…first things first: The FpsManager! ;-)

FpsManager.hpp

Comments? Suggestions? Think I’ve designed it badly, or quite well? Know why it works just fine (from a usability standpoint) but provides a framerate just under that requested?

Feel free to let me know in the comments below! Cheers! =D

A Simple GLFW FPS Counter

Update – September 2013: Need something that enforces a given frame rate rather than just reports the current frame rate? Try this: http://r3dux.org/2012/12/fpsmanager-a-c-helper-class-for-framerate-independent-movement/


I’m fed up of solving the same problem over and over again, so the next time I need some FPS measurements, I’m going to use this…

The Include Requirements

The Function

Usage Examples

Call any of these in your main loop…

Suggestions?

I think that’s pretty usable and clean – if you’ve got any suggestions I’d really be interested in hearing them – I simply don’t want to re-implement a FPS counter in C++ ever again.

Simple OpenGL Keyboard and Mouse FPS Controls

Note: This was written in January 2011 – I just never posted it, but I’d already uploaded the video to YouTube and someone asked for the code, so here it is, in all its fixed-pipeline glory ;)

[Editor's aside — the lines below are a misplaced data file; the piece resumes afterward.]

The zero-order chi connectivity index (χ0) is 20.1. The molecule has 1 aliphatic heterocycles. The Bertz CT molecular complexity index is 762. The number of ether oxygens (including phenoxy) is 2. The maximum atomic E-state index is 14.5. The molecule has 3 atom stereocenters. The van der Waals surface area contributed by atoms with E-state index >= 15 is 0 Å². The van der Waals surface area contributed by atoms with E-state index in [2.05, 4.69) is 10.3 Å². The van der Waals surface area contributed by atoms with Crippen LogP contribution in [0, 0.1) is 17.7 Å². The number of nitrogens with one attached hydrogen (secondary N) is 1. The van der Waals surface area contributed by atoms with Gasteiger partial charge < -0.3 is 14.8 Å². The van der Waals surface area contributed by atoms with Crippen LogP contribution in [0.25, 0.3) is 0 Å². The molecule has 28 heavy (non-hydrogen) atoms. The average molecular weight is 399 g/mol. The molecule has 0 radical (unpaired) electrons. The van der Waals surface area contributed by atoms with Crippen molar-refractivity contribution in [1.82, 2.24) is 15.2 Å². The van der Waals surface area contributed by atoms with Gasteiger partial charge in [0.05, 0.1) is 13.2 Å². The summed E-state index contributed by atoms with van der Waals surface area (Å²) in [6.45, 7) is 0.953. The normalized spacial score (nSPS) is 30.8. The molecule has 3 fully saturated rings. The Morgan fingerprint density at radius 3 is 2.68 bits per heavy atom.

Update – September 2013: I took these camera controls and wrapped them up into a Camera class in a later post which you can find here: http://r3dux.org/2012/12/a-c-camera-class-for-simple-opengl-fps-controls/. When I did this I wasn’t used to GLM (the OpenGL Mathematics library) so I just rolled my own Vec3 class – you can happily substitute glm::vec3’s if you’d like, and in fact I’d recommend it. Cheers!


I’m working on my OpenGL skills (or lack thereof) at the moment, and wanted to implement some 3D movement controls kinda of like a FPS with clipping off, so I read some chapters of the hallowed OpenGL SuperBible and did some googling, where I came across Swiftless‘ camera tutorials (Part 1, Part 2, Part 3) which gave me a really good start (Thank you, Swiftless!) on how to manipulate the ModelView matrix so we can move around a 3D scene, only it wasn’t quite perfect…

Strange things would happen like you’d look vertically downwards (i.e. directly down the negative Y axis), then you’d push forward – and yeah, you’d move “down”, but you’d also move “forward” at the same time (oh, and I’m putting things like “down” and “forward” in quotes because these concepts are all relative to your viewing orientation – not because I’m trying to be “sarcastic” or anything =P)

Anyways, I had a play with it and sorted it out after spending some time looking at the graphs for trigonometric functions and doing a little bit of off-setting and range-limiting as required. Check it out:

It actually looks quite a lot better running live than in the video due to mis-matched frame-capture rates and the like, but you get the idea =D

Full source code is available after the jump.

Cheers!

Continue reading Simple OpenGL Keyboard and Mouse FPS Controls